Feedback for Exemptions and Exclusions Under the Employment Standards Act

Pharmacist  ·  Nov. 27, 2017

Pharmacists are human beings first of all and the ESA is supposed to protect any employed human being from deleterious working conditions, regardless of the setting. There is absolutely no reason why pharmacists should be exempted from mandatory rest periods, overtime pay, eating periods, personal emergency leave, right to refuse and cancellation of shift. It is realistic and possible to reconcile ESA and business side of pharmacy operations. On the other hand without ESA, pharmacists will be subject to overwork and higher risk of medication related errors for the public, especially within the context of continuous reduction in pharmacy assistant hours, at least that being the trend within a big retail chain I work for.

About half of pharmacies in Ontario belong to big retail businesses like Shoppers Drug Mart/Loblaws, Rexall, Walmart etc and pharmacists work hours will be directly linked to the store opening/closing times as well as pharmacy manager scheduling style. Most stores are open 9-11 nowadays. I have experience with working long, 13 hr shifts and from that experience I know that I can provide a much better patient care if I work for 8 hours versus 13 hours. What happens during those long shifts is that due to insufficient pharmacist support staff (i.e. assistants and technicians), a pharmacist won’t have any time to rest, especially in a busier retail setting. I’ve experienced feeling dizzy and close to fainting, simply because I had no time to have a break and proper meal. There’s so much that a human body can take. As a pharmacy manager I am noticing that there’s also more and more work that has to be done at home, because there’s no time to perform those administrative tasks in the pharmacy. I’ve been working in pharmacy for over 7 years and I can say that just like a family doctor’s office that closes for break, same situation applies for a pharmacist place of work – it does not regularly include the need to deal with unpredictable events arising from client needs, workplace staffing, produc perishability, nature of technology or nature of the work process. Most patients using retail pharmacy services are stable on long-term medication or if this is something that is required sooner, patient is in a stable enough condition to wait for 30 minutes for pharmacist break to be over. I often hear from my patients: how come you don’t get a break, this is not good, a pharmacist should have some rest. So, patients understand that the nature of my job requires me to be very alert, focused and attentive to every detail. Patients understand and pharmacist breaks, because they most probably enjoy that right at their own place of work and understand how important it is. Also, once the law comes in effect (and I see no reason why it shouldn’t), patients will easily adapt and will get used to pharmacy being closed for a lunch break, because it will be everywhere the same. There is no need for a fundamental change, pharmacy premise can still be open, schedule 3 products can be locked while pharmacist is on break. Certain services that doesn’t require pharmacist involvement can still be provided, pharmacy doesn’t have to close – assitant can keep taking phone calls, accept prescriptions etc. Only pharmacist related services will be held for 30 minutes. There are many ways to ensure that there’s minimal impact on pharmacy business.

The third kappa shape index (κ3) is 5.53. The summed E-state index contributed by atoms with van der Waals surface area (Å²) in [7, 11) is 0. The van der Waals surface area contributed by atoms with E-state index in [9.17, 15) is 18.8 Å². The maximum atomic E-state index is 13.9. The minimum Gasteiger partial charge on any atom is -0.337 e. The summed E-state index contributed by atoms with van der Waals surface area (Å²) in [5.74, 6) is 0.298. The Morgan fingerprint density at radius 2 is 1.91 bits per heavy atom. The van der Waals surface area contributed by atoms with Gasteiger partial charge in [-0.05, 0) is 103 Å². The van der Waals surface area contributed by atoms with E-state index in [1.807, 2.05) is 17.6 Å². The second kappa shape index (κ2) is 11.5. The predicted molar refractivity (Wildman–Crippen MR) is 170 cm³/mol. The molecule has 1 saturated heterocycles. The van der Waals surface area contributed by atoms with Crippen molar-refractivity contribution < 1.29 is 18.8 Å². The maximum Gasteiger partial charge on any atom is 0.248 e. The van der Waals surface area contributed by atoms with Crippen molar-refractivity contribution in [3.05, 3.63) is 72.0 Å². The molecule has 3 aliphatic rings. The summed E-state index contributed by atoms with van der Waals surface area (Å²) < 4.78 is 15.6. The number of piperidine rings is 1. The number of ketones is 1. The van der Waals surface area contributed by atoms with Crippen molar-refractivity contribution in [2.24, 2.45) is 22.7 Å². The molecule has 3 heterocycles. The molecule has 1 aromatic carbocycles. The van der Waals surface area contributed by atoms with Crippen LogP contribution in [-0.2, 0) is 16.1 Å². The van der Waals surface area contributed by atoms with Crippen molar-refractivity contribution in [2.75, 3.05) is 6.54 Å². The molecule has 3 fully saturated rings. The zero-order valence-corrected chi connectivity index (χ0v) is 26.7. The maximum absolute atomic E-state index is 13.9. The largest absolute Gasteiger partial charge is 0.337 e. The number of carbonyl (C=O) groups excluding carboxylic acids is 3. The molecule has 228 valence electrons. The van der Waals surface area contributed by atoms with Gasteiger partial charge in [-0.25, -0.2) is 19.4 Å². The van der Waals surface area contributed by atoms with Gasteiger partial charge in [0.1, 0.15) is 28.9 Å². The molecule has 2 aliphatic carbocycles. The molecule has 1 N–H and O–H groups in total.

I am glad that this conversation started and I am confident that good change is coming for pharmacists and for the public they willingly serve on a daily basis.

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